The murder mystery in her backyard

Nina Burleigh's NYT investigative murder story reads like fiction. But it isn't.

Paul and Catherine Novak in 2007.  PHOTO: Public court records of Sullivan County.
Paul and Catherine Novak in 2007. PHOTO: Public court records of Sullivan County.

You could tell from the title that Nina Burleigh’s story “The Paramedic Murderer of Narrowsburg, N.Y.” was going to be a suspense thriller.  The Sunday New York Times Magazine piece is a classic work of investigative journalism with solid storytelling structure at its core. The first line – “In the hills around Narrowsburg, N.Y.” – is about as close to “Once upon a time” as you can get without overstepping. The full sentence sets up the story: “In the hills around Narrowsburg, N.Y., where second-home owners tend gardens and the Lenape once roamed, people don’t forget a mysterious death.” Nearly everything you need to know is in that one sentence. But, of course, a good sentence is a like a gateway drug: You can’t stop. When the next paragraph begins – “We own a house near Narrowsburg” – the plot thickens: The voice behind the story becomes part of the story. And then the characters unfold:  Paul and Catherine Novak, a team of paramedics, a beautiful young woman and the eerie events of a murder, the likes of which could take place in your neighborhood. The likes of which did take place in Burleigh’s neighborhood.  We asked Burleigh about creating the arc of the true story, the influence of fiction and her editor, and her advice about writing. Our exchange follows.

Your story has a “life is stranger than fiction” style to it. How did you map the structure and were you influenced by fictional techniques? 

Nina Burleigh PHOTO: Courtesy author
Nina Burleigh PHOTO: Courtesy author

I think I am always influenced by fictional techniques, but they are buried so deep inside me, from a lifetime of reading, that I am unaware of the sources. For crime, influences probably Nancy Drew, Simenon, the great nonfiction writers working today, like Charles Graeber, whose excellent book The Good Nurse helped me think about the medical profession and how it might affect the behavior of already pathological people. As far as structure, I am probably more influenced by my own years as a magazine writer. I have learned – through years of practice –  how to take my material and create a narrative arc within the 4-5k word length. I can’t explain it here, I teach a whole class on that at Columbia and it takes a long time to learn how to do it. At least, it took me a long time.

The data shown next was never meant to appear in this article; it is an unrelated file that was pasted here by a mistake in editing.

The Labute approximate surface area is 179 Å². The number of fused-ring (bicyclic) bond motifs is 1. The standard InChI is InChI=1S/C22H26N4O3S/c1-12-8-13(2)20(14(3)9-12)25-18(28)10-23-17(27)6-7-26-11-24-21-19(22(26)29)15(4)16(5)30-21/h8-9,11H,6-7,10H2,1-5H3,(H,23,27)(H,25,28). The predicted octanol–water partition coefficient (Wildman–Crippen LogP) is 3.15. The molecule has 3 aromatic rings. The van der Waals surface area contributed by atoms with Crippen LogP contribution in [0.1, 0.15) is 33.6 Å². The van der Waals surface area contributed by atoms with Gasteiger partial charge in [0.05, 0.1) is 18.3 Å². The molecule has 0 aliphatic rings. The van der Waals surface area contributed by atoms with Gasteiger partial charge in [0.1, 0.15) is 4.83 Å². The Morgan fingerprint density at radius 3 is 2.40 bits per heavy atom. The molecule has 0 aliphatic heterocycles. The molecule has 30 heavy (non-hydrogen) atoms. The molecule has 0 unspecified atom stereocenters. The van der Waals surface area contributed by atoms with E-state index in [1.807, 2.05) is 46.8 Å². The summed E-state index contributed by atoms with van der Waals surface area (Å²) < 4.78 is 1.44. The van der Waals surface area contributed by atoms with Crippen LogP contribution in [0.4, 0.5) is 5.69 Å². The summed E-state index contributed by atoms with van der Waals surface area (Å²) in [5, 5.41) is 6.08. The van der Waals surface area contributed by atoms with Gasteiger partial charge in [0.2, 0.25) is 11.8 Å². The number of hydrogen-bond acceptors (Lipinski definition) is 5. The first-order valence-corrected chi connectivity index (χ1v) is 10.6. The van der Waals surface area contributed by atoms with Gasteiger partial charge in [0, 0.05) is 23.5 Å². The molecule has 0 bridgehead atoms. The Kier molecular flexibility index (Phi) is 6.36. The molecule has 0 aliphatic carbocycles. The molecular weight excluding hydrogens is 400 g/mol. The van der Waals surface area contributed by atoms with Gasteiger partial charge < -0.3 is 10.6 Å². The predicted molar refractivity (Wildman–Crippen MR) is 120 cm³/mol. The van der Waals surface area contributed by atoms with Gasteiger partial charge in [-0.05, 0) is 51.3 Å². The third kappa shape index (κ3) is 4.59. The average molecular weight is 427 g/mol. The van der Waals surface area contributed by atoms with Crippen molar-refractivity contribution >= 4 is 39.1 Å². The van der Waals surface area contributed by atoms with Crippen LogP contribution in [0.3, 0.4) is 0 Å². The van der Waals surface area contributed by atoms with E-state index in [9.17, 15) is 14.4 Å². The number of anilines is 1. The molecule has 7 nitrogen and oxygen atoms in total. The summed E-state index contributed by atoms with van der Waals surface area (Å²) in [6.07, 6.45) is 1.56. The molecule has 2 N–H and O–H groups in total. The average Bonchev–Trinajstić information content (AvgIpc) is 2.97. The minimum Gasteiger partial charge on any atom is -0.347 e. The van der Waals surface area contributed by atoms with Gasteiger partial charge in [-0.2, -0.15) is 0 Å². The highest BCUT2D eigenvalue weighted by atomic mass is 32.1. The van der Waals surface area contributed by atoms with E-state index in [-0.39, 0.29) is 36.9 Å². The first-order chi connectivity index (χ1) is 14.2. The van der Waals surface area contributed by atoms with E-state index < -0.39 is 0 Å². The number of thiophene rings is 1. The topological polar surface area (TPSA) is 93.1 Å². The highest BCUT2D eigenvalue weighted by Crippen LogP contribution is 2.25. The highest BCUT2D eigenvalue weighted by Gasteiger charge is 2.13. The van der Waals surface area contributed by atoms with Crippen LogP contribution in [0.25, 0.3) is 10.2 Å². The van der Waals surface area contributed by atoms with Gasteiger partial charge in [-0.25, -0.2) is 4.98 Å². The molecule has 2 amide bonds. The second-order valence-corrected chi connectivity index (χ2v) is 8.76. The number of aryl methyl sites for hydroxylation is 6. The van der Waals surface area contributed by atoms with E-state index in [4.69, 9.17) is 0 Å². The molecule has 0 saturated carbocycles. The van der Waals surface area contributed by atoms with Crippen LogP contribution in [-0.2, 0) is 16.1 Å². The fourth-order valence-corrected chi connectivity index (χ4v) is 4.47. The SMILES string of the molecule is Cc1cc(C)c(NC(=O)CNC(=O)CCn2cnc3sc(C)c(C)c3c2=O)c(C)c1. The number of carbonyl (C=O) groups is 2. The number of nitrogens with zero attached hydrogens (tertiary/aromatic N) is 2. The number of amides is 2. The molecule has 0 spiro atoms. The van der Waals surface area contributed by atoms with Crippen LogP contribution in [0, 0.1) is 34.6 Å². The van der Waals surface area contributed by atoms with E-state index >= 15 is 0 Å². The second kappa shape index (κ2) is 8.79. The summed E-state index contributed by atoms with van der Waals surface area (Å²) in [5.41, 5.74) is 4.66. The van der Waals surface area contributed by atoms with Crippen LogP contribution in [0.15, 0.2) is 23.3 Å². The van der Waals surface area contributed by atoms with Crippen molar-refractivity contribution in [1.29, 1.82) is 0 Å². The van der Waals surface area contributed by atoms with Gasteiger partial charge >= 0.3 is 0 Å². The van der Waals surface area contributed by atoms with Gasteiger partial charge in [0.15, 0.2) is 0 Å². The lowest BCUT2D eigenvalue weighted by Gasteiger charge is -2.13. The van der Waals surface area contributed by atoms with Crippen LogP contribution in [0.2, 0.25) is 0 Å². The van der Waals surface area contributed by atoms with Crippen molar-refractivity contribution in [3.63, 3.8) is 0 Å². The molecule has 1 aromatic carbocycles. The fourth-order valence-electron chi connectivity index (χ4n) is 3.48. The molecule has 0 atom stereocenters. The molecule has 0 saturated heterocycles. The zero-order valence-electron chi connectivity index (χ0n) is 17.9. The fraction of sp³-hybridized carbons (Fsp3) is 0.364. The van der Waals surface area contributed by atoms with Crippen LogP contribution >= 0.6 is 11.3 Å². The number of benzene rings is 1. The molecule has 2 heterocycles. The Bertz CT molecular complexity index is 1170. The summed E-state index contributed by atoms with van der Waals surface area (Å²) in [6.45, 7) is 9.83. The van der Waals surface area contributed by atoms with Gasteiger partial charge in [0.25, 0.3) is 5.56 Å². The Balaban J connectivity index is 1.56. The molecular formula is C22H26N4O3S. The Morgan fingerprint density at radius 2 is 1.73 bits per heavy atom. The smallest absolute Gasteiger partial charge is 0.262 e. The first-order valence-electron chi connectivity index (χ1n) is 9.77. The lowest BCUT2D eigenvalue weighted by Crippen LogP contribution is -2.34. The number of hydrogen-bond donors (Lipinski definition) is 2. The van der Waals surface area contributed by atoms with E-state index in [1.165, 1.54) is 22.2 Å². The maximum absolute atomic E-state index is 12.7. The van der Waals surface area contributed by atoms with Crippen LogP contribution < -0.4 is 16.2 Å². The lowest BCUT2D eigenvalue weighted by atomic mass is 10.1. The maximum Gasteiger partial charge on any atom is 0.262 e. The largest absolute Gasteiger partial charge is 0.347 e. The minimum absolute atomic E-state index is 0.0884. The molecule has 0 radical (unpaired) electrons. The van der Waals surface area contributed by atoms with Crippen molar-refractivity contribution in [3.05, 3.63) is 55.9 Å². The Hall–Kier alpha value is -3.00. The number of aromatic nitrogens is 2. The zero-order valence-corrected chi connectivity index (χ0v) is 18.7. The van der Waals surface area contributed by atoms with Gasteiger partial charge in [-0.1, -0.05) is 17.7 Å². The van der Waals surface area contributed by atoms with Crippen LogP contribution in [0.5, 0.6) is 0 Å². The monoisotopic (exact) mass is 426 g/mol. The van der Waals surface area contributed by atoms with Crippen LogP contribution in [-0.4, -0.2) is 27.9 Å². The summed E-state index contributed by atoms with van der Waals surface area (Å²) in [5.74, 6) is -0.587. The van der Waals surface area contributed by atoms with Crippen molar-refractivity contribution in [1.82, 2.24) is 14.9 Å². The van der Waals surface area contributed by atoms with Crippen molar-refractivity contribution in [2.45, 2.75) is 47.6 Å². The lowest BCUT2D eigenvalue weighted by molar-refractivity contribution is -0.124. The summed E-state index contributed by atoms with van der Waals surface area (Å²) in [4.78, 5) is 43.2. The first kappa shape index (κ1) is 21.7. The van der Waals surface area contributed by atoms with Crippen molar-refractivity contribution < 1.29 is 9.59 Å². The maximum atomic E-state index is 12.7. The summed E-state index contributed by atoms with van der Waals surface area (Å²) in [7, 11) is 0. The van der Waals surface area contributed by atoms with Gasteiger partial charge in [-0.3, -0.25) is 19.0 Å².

How did your editor Ilena Silverman have an impact on the piece? How was her role helpful to you?

Ilena is a fantastic editor, one of the best, and I know this because I have worked with many. She is one of those editors who can look at a piece and quickly assess what needs to be done and express it clearly and economically. She had me revise the story completely two or three times. I wrote one version focusing on the paramedic culture and another focusing on Catherine and Narrowsburg. Then I revised it again. The finished product is a combination of those two very different approaches to the story. I don’t think it would have been as good if I had started out focusing on the blended narrative.

You are a subject in this story. What advice can you give to other nonfiction writers about a first-person approach that includes the writer and also shows restraint?

Have a good editor! There was more of me in earlier versions of the story, and I was instructed to cut myself back. Restraint is usually better, unless you are writing a memoir.  But since I knew Catherine, and had even interacted with her about the Novak’s affair some months before she was killed, I had to be in it, because I was in the story.  I am a big believer that restraint is better in writing in general. Kill most your darlings, then resuscitate just a few of them. But your readers probably already know that.